The headline reads: "Market down three straight days on light volume." Now you know what “market down” means, but do you know what “light volume” means? In case you don’t, it goes like this: volume = number of shares changing hands. Therefore “light volume” means there’s fewer number of shares changing hands than normal.
Here's a simple example of how volume impacts volatility: Let’s say we get bad news out of Europe, or the U.S., or China, or Capitol Hill, or wherever, and you say “enough’s enough.” You’ve ridden that one share of Apple from $40 to $400, you checked Yahoofinance.com and see it priced at $385 – you’re ready to bail.
So you call me and you say “sell my Apple, I’m goin shoppin.” And I say, “at the market?” And you say “at the market, or wherever I feel like shoppin.” I chuckle and say “I mean do you want me to sell your Apple at the market?” You say “you mean you can’t sell it from your office?” I chuckle and say “I mean are you willing to take whatever you can get for it, or do you insist on a price?”. You say “I want $385”. I say “great.” You say “can you direct deposit?” I say “sure.” You say “when?” I say “when it sells.” You say “huh?” I say “somebody has to be willing to pay $385.” You say “Oh (long pause), okay. But what if nobody’ll pay $385?” I say “then it won’t sell.” You say “get what you can for it.” I say “great.”
So I put in a sell order, at the market, and it fills (sells) at $350. I call you and say “it sold at $350.” You say “geeze! Is that all?” I say “yep. Europe, etc., has buyers skittish at the moment.” You say “hmm, I guess that makes sense.”
Now let’s say you and the sucker (or genius), willing to pay $350, were the only two market participants today. Even though only a single share traded hands (very light volume), the headline reads “Apple plunges 9.1% on European debt fears.” Feels like all hell’s breaking loose, but in reality, there’s no panic – it’s just that, for today, nobody’s in the mood to buy.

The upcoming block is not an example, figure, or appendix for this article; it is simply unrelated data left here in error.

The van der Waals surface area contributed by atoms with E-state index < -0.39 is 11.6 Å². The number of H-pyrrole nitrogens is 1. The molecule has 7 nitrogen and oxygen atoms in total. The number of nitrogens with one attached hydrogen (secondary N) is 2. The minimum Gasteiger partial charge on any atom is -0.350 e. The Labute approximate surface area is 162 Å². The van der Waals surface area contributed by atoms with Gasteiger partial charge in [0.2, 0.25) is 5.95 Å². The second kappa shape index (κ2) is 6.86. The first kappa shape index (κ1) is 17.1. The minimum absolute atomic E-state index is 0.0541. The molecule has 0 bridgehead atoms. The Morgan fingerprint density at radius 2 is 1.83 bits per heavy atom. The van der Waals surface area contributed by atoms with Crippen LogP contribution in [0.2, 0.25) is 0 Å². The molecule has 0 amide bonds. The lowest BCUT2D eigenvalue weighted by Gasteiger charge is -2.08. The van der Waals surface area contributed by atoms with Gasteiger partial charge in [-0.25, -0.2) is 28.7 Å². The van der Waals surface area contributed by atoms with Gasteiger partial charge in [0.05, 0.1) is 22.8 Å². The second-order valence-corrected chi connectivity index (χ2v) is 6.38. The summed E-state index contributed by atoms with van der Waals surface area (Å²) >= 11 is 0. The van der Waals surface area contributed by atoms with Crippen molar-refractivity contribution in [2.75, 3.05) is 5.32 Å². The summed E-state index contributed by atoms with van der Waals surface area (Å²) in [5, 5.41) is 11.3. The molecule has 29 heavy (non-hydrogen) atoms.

Really quick, let’s turn it around. You just figured out your new iPad 2 (you’re a new man/woman), and you want to own the wonderful company that created the instrument of your new passion. So you call me and say “I want to buy a share of Apple.” I say “great. At the market?”. -(let’s skip the “huhs”, etc.)- You, seeing it on Yahoofinance.com at $385, say “sure.” I call you back a bit later and say “you got it for $420.” -(let’s skip all the dialogue)- Why so high? Because the news out of Europe was good, and the sucker (or genius) who owned that share of Apple wasn’t willing to let it go for anything less than $420… Even if you and the seller were the only two in the market, the headline would read “Apple skyrockets 9.1% on European optimism.”
As for this week; the Dow’s off a few hundred points on “light volume”. I.e., no big downside conviction (a few sellers), just nobody feeling like buying (at yesterday’s prices)– I suspect because of news out of Europe.